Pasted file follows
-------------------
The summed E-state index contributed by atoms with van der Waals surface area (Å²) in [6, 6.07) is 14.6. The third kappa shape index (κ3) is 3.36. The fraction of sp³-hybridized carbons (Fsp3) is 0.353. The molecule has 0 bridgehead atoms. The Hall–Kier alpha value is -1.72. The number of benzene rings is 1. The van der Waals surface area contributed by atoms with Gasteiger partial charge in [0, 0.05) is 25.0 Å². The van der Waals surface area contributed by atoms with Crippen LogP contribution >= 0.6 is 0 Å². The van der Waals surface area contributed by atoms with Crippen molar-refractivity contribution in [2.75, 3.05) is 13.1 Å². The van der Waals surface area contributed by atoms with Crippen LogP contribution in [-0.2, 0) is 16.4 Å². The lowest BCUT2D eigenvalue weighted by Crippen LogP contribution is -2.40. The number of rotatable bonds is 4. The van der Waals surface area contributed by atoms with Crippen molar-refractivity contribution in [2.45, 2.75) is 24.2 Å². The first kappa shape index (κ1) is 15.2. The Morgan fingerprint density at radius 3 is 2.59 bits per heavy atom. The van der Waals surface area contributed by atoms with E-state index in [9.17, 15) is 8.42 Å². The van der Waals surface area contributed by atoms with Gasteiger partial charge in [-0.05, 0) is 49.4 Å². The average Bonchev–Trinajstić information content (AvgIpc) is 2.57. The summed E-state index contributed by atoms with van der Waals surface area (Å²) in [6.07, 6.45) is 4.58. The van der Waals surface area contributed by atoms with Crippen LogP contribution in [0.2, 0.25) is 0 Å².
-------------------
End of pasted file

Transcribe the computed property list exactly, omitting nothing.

The summed E-state index contributed by atoms with van der Waals surface area (Å²) in [6, 6.07) is 14.6. The third kappa shape index (κ3) is 3.36. The fraction of sp³-hybridized carbons (Fsp3) is 0.353. The molecule has 0 bridgehead atoms. The Hall–Kier alpha value is -1.72. The number of benzene rings is 1. The van der Waals surface area contributed by atoms with Gasteiger partial charge in [0, 0.05) is 25.0 Å². The van der Waals surface area contributed by atoms with Crippen LogP contribution >= 0.6 is 0 Å². The van der Waals surface area contributed by atoms with Crippen molar-refractivity contribution in [2.75, 3.05) is 13.1 Å². The van der Waals surface area contributed by atoms with Crippen LogP contribution in [-0.2, 0) is 16.4 Å². The lowest BCUT2D eigenvalue weighted by Crippen LogP contribution is -2.40. The number of rotatable bonds is 4. The van der Waals surface area contributed by atoms with Crippen molar-refractivity contribution in [2.45, 2.75) is 24.2 Å². The first kappa shape index (κ1) is 15.2. The Morgan fingerprint density at radius 3 is 2.59 bits per heavy atom. The van der Waals surface area contributed by atoms with E-state index in [9.17, 15) is 8.42 Å². The van der Waals surface area contributed by atoms with Gasteiger partial charge in [-0.05, 0) is 49.4 Å². The average Bonchev–Trinajstić information content (AvgIpc) is 2.57. The summed E-state index contributed by atoms with van der Waals surface area (Å²) in [6.07, 6.45) is 4.58. The van der Waals surface area contributed by atoms with Crippen LogP contribution in [0.2, 0.25) is 0 Å².